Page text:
most and what is the most important thing to try to preserve, because we're going to have this epic battle now between republicans and united control of the government and democrats kind of scrambling for traction. >> all they have, the democrats, is the ability to filibuster in the senate. >> susan and jackie, thank you so much. appreciate it. new information about the ohio state terrorist and his possible motive. that's next. plus, scorched, melted, destroyed. our first look at the smoking wreckage left behind by the devastating fires in tennessee that we're now learning have, sadly, turned deadly. stay with us. t i was managing my moderate to severe crohn's disease. i didn't think there was anything else to talk about. but then i realized there was. so, i finally broke the silence with my doctor about what i was experiencing. he said humira is for people like me who have tried other medications but still experience the symptoms of moderate to severe crohn's disease. in clinical studies, the majority of patients on humira saw significant symptom relief. and many achieved remission. humira can lower your ability to fight infections,
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welcome back to "the lead." investigators believe the ohio state terrorist was inspired by isis and by the american-borne al qaeda cleric anwar al awlaki. this comes as isis today claims the stabbing attack was carried out on its behalf. pamela brown joins me from columbus, ohio. pamela, are there any firm links tying the suspect at this point to a specific terrorist organization? >> reporter: at this point in the early stage of the investigation, no firm links, we're told, jake. but investigators do believe the suspect was inspired and influenced by terrorist propaganda online from both isis and al qaeda, and today isis is taking credit for the attack. today isis is claiming responsibility for inspiring the attack on the campus of the ohio state university, releasing a statement on its propaganda news website. there is no evidence the claim is true.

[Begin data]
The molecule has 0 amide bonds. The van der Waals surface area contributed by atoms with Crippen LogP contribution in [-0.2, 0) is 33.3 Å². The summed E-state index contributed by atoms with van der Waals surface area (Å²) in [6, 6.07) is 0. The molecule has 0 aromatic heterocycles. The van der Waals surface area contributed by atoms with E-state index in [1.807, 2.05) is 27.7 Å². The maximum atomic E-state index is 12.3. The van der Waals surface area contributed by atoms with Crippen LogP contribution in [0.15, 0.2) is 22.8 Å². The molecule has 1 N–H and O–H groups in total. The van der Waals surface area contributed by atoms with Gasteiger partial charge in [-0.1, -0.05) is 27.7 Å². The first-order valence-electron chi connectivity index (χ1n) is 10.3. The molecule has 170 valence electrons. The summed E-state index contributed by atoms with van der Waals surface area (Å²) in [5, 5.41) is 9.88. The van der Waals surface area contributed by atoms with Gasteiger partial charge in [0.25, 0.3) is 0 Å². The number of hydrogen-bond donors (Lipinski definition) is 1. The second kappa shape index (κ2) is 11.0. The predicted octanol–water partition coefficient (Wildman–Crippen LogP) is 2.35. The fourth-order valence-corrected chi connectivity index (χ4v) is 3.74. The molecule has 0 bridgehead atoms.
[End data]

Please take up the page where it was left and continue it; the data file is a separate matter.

investigators will only say they're looking at terrorism as a possible motive. >> there is plenty of available evidence to indicate that this individual may have been motivated by extremism and may have been motivated by a desire to carry out an act of terrorism. >> reporter: a post on abdul artan's facebook page pays tribute to al qaeda cleric anwar al awlaki and admonishes the united states saying by all ah we will not let you sleep unless you give peace to the muslims. you will not celebrate or enjoy any holiday. investigators are scrutinizing his cellphone and laptop and interviewing those who knew him to learn more about his motivations. >> they asked me the same questions everybody else is requesting, about his character. his character was presentable. he didn't seem or appear to pose a threat to anybody. >> reporter: the owner of a convenience store near artan's home says he came in regularly, including on the day before the